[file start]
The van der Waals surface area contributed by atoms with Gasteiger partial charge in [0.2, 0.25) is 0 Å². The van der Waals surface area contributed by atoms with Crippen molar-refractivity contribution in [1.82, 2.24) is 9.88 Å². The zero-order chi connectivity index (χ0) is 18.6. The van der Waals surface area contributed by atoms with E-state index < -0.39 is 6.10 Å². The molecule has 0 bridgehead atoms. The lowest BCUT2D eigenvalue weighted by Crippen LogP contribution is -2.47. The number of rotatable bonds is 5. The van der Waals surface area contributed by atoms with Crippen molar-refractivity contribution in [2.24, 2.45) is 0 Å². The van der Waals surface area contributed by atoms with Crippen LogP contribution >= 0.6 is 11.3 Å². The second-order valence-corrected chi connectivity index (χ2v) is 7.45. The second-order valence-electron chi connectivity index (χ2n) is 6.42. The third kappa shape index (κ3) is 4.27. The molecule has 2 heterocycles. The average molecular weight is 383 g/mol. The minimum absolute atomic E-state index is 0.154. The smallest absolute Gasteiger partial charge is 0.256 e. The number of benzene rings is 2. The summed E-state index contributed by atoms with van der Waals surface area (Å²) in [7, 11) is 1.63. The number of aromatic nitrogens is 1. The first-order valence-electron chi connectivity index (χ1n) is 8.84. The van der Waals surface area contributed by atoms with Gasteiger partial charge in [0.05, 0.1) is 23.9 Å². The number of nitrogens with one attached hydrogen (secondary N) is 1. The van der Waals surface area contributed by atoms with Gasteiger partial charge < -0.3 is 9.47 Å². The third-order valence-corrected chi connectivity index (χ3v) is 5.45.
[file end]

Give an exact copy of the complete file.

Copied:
The van der Waals surface area contributed by atoms with Gasteiger partial charge in [0.2, 0.25) is 0 Å². The van der Waals surface area contributed by atoms with Crippen molar-refractivity contribution in [1.82, 2.24) is 9.88 Å². The zero-order chi connectivity index (χ0) is 18.6. The van der Waals surface area contributed by atoms with E-state index < -0.39 is 6.10 Å². The molecule has 0 bridgehead atoms. The lowest BCUT2D eigenvalue weighted by Crippen LogP contribution is -2.47. The number of rotatable bonds is 5. The van der Waals surface area contributed by atoms with Crippen molar-refractivity contribution in [2.24, 2.45) is 0 Å². The van der Waals surface area contributed by atoms with Crippen LogP contribution >= 0.6 is 11.3 Å². The second-order valence-corrected chi connectivity index (χ2v) is 7.45. The second-order valence-electron chi connectivity index (χ2n) is 6.42. The third kappa shape index (κ3) is 4.27. The molecule has 2 heterocycles. The average molecular weight is 383 g/mol. The minimum absolute atomic E-state index is 0.154. The smallest absolute Gasteiger partial charge is 0.256 e. The number of benzene rings is 2. The summed E-state index contributed by atoms with van der Waals surface area (Å²) in [7, 11) is 1.63. The number of aromatic nitrogens is 1. The first-order valence-electron chi connectivity index (χ1n) is 8.84. The van der Waals surface area contributed by atoms with Gasteiger partial charge in [0.05, 0.1) is 23.9 Å². The number of nitrogens with one attached hydrogen (secondary N) is 1. The van der Waals surface area contributed by atoms with Gasteiger partial charge < -0.3 is 9.47 Å². The third-order valence-corrected chi connectivity index (χ3v) is 5.45.